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Please disregard any suggestion I may have made that you trace3 some of the erroneous statements about my visit to Housman4. The world is full of erroneous statements, and I notice that they seldom do any one serious harm.
"By misdirections find directions out
is a successful method, until it is carried too far. In your first letter
you stated that you had heard that I called upon Housman, and that "probably
he was rude, as always." I replied to your letter only because I thought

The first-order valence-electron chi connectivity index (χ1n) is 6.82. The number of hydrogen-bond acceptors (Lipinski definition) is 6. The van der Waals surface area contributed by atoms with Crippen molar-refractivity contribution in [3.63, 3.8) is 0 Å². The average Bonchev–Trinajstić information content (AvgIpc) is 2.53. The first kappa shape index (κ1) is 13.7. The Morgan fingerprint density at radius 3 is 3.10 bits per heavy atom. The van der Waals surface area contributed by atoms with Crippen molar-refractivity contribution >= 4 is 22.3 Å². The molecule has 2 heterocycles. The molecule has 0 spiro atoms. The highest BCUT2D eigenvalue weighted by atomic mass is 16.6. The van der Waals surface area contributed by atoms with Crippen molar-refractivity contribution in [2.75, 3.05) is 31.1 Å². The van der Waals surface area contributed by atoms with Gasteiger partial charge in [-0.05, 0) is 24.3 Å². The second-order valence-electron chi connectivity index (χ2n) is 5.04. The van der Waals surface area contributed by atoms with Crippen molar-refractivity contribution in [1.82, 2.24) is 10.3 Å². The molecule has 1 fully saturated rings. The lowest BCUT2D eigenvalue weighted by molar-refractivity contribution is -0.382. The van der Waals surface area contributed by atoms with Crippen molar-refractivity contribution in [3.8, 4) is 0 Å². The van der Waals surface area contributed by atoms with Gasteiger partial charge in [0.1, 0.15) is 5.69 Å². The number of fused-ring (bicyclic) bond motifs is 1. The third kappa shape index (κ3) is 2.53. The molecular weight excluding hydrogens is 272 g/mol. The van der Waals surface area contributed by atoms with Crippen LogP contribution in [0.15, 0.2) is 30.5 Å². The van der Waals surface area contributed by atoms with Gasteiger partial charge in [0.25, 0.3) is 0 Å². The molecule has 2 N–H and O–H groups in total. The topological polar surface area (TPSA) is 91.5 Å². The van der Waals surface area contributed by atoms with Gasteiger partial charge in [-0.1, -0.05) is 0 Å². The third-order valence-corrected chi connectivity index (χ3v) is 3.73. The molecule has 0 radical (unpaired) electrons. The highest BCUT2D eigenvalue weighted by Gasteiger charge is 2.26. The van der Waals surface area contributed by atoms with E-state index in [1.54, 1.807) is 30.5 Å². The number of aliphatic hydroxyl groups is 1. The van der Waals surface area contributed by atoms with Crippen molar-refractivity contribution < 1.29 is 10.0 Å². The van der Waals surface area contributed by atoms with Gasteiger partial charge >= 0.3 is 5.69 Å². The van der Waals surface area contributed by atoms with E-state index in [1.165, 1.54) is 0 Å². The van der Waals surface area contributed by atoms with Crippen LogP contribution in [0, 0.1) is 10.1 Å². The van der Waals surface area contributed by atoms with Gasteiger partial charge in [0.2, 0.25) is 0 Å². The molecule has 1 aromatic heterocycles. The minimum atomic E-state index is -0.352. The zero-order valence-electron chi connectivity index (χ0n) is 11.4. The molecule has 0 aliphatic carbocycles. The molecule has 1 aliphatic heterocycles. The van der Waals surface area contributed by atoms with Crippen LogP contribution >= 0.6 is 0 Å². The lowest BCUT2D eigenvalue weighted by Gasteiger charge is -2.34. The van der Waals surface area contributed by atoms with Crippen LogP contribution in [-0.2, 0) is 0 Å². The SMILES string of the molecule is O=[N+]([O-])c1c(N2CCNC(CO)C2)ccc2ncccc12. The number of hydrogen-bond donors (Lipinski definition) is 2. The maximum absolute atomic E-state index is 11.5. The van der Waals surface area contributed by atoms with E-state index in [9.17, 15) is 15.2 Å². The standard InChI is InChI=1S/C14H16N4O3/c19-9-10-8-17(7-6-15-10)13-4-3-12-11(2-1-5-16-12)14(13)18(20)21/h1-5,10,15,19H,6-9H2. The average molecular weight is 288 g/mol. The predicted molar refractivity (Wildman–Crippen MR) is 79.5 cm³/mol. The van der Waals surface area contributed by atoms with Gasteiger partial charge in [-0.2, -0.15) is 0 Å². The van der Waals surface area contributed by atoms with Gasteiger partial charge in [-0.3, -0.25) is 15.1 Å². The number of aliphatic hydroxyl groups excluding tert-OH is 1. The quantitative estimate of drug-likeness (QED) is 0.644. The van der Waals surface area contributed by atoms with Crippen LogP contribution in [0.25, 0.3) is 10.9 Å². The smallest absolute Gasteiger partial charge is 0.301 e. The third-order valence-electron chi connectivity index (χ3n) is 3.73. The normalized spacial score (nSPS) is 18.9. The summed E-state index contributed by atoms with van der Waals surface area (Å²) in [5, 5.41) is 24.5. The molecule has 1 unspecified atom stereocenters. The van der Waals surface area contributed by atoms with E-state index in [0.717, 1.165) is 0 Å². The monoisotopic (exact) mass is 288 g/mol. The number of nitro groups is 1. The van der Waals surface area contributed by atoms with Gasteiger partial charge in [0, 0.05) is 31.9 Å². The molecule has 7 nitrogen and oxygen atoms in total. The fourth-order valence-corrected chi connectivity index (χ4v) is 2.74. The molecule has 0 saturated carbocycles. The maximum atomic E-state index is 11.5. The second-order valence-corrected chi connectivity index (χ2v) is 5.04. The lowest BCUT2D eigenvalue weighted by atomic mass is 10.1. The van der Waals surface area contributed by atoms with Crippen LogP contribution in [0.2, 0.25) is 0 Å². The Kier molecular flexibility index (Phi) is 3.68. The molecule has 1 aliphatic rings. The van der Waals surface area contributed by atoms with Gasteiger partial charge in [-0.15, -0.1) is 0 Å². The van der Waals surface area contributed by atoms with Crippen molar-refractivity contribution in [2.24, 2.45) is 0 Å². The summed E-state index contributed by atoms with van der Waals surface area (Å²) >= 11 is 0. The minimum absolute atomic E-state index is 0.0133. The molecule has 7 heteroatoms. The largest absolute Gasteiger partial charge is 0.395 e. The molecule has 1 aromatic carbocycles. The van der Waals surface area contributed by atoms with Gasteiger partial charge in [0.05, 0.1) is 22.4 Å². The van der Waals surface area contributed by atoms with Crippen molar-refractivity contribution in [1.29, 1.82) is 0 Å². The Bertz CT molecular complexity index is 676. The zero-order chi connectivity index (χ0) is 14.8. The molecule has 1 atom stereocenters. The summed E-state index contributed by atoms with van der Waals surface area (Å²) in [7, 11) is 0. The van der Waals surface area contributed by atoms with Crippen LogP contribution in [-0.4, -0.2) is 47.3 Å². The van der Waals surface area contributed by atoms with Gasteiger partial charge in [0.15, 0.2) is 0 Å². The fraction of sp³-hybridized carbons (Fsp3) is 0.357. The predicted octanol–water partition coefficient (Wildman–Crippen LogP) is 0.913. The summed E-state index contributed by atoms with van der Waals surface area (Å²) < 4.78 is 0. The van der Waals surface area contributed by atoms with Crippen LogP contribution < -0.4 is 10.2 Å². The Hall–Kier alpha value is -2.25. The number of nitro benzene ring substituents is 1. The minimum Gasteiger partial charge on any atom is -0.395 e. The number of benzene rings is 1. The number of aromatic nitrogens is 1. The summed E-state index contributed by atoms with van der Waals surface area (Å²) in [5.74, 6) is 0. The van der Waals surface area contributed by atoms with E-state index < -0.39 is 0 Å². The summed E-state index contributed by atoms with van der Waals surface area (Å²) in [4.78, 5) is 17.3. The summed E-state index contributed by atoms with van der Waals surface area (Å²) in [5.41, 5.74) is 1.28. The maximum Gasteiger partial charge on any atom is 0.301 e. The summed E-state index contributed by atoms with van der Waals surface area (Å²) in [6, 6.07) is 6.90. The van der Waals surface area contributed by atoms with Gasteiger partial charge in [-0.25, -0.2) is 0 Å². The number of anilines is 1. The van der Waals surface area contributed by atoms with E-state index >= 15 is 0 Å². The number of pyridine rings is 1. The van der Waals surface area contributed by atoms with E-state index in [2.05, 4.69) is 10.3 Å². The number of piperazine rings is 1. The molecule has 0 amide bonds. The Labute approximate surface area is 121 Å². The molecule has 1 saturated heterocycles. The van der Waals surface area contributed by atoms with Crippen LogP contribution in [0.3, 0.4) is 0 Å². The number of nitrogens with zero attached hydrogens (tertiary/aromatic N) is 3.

silence might mean acquiescence to your supposition that the man was rude.
He wasn't rude at all, but very courteous. I felt that I should say so.
In answer5 to your second letter I went a good deal farther than I should have gone, and told you exactly where I met Housman and how I obtained his address.
Now comes your third letter, which is practically a questionnaire. To these
questions I do not feel that it is incumbent upon me to reply. You even ask
me to expose a second person6 to a
cross-examination. After all, this is not a case for the Federal Bureau of
Investigation. One can dilate upon
one's personal experiences, or one can be reserved about them.